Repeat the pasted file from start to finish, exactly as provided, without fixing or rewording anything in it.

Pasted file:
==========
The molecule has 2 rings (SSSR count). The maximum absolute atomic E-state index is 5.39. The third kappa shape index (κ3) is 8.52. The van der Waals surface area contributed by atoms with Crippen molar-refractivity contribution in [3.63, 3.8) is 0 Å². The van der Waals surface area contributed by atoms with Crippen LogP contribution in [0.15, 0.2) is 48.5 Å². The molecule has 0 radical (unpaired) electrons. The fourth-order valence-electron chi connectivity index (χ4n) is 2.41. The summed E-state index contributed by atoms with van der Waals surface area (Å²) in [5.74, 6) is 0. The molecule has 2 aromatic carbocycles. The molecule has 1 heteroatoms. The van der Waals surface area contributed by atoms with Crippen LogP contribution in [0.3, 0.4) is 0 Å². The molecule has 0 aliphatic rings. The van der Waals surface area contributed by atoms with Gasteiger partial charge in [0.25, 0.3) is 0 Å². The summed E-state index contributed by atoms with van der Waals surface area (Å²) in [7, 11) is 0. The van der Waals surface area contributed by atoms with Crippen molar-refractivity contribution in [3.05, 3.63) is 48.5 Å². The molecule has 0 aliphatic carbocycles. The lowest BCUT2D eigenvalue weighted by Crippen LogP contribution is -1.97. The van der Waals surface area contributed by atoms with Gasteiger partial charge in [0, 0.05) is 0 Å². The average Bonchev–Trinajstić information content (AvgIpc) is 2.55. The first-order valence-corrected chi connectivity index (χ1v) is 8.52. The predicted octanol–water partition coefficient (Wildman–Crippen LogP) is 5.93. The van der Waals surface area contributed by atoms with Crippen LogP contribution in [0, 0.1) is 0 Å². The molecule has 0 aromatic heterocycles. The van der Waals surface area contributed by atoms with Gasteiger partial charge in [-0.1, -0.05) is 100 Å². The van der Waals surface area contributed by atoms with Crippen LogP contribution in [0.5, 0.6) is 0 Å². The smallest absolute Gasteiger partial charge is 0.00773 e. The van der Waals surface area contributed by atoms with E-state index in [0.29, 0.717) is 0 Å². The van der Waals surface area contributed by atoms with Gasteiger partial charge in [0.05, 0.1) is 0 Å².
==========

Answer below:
The molecule has 2 rings (SSSR count). The maximum absolute atomic E-state index is 5.39. The third kappa shape index (κ3) is 8.52. The van der Waals surface area contributed by atoms with Crippen molar-refractivity contribution in [3.63, 3.8) is 0 Å². The van der Waals surface area contributed by atoms with Crippen LogP contribution in [0.15, 0.2) is 48.5 Å². The molecule has 0 radical (unpaired) electrons. The fourth-order valence-electron chi connectivity index (χ4n) is 2.41. The summed E-state index contributed by atoms with van der Waals surface area (Å²) in [5.74, 6) is 0. The molecule has 2 aromatic carbocycles. The molecule has 1 heteroatoms. The van der Waals surface area contributed by atoms with Crippen LogP contribution in [0.3, 0.4) is 0 Å². The molecule has 0 aliphatic rings. The van der Waals surface area contributed by atoms with Gasteiger partial charge in [0.25, 0.3) is 0 Å². The summed E-state index contributed by atoms with van der Waals surface area (Å²) in [7, 11) is 0. The van der Waals surface area contributed by atoms with Crippen molar-refractivity contribution in [3.05, 3.63) is 48.5 Å². The molecule has 0 aliphatic carbocycles. The lowest BCUT2D eigenvalue weighted by Crippen LogP contribution is -1.97. The van der Waals surface area contributed by atoms with Gasteiger partial charge in [0, 0.05) is 0 Å². The average Bonchev–Trinajstić information content (AvgIpc) is 2.55. The first-order valence-corrected chi connectivity index (χ1v) is 8.52. The predicted octanol–water partition coefficient (Wildman–Crippen LogP) is 5.93. The van der Waals surface area contributed by atoms with Crippen LogP contribution in [0, 0.1) is 0 Å². The molecule has 0 aromatic heterocycles. The van der Waals surface area contributed by atoms with Gasteiger partial charge in [-0.1, -0.05) is 100 Å². The van der Waals surface area contributed by atoms with Crippen LogP contribution in [0.5, 0.6) is 0 Å². The smallest absolute Gasteiger partial charge is 0.00773 e. The van der Waals surface area contributed by atoms with E-state index in [0.29, 0.717) is 0 Å². The van der Waals surface area contributed by atoms with Gasteiger partial charge in [0.05, 0.1) is 0 Å².